# Part Three. Cost Behavior Analysis

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1 Part Three Cost Behavior Analysis

2 Cost Behavior Cost behavior is the manner in which a cost changes as some related activity changes An understanding of cost behavior is necessary to plan and control costs A relevant range is the range over which we are interested in the cost s behavior

3 COST BEHAVIOR ANALYSIS Definition: The study of how specific costs respond to changes in the level of business activity Some costs change; others remain the same Helps management plan operations and make decisions Applies to all types of businesses and entities

4 COST BEHAVIOR ANALYSIS Continued Starting point is measuring key business activities Activity levels may be expressed in terms of Sales dollars (in a retail company) Miles driven (in a trucking company) Room occupancy (in a hotel) Dance classes taught (by a dance studio)

5 COST BEHAVIOR ANALYSIS Continued Many companies use more than one measurement base For an activity level to be useful: Changes in the level or volume of activity should be correlated with changes in cost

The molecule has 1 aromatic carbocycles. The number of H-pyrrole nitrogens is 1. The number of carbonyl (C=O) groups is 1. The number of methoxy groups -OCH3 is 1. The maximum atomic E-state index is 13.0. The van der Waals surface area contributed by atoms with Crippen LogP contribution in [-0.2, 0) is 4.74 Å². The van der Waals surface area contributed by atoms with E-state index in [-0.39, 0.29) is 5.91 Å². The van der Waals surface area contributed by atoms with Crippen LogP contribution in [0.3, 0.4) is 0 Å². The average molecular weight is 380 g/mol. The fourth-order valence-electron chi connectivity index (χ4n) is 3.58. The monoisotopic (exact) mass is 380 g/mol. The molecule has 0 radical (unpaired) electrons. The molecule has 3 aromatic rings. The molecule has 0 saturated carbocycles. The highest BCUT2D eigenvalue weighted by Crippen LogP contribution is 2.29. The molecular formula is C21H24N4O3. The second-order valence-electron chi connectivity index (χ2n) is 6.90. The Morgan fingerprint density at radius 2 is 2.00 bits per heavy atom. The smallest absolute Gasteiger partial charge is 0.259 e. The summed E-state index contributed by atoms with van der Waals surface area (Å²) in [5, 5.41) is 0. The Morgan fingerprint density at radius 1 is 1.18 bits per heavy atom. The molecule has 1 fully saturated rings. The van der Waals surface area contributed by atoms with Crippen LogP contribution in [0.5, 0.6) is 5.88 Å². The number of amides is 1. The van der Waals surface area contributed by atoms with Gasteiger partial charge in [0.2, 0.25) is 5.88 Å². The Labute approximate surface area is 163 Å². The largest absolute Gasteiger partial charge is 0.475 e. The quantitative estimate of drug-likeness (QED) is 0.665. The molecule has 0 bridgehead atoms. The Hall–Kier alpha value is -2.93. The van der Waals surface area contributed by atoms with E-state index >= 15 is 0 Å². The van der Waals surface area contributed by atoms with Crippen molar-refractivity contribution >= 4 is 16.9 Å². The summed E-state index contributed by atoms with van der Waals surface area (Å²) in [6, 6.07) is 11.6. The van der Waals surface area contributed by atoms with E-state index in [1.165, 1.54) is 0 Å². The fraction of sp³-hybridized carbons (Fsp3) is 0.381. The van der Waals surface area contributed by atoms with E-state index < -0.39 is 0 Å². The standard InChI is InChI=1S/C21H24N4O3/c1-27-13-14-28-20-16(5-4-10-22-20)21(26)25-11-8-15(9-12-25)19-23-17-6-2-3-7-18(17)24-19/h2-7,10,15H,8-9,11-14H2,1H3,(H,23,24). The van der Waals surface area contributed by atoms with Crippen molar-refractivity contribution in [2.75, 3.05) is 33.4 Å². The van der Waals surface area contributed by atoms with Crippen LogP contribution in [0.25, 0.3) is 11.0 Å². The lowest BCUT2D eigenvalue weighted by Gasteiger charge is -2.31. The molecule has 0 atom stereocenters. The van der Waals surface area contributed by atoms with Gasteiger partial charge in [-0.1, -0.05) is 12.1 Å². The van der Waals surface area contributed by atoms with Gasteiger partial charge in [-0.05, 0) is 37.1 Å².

6 COST BEHAVIOR ANALYSIS Continued The activity level selected is called the activity (or volume) index Identifies the activity that causes changes in the behavior of costs Allows costs to be classified according to their response to changes in activity as: Variable Costs Fixed Costs Mixed Costs

7 COST BEHAVIOR ANALYSIS VARIABLE COSTS Costs that vary in total directly and proportionately with changes in the activity level If the activity level increases 10 percent, total variable costs increase 10 percent If the activity level decreases by 25 percent, total variable costs will decrease by 25 percent

8 COST BEHAVIOR ANALYSIS VARIABLE COSTS Continued Variable costs also remain constant per unit at every level of activity Examples of variable costs include Direct material and direct labor for a manufacturer Sales commissions for a merchandiser Gasoline in airlines and trucking companies

9 COST BEHAVIOR ANALYSIS VARIABLE COSTS Continued Example: Continued

10 Step Variable Costs Total cost remains constant within a narrow range of of activity. Cost Activity

11 Step Variable Costs Total cost increases to to a new higher cost for the next higher range of of activity. Cost Activity

12 COST BEHAVIOR ANALYSIS FIXED COSTS Costs that remain the same in total regardless of changes in the activity level. Per unit cost varies inversely with activity: Examples include As volume increases, unit cost decline, and vice versa Property taxes Insurance Rent Depreciation on buildings and equipment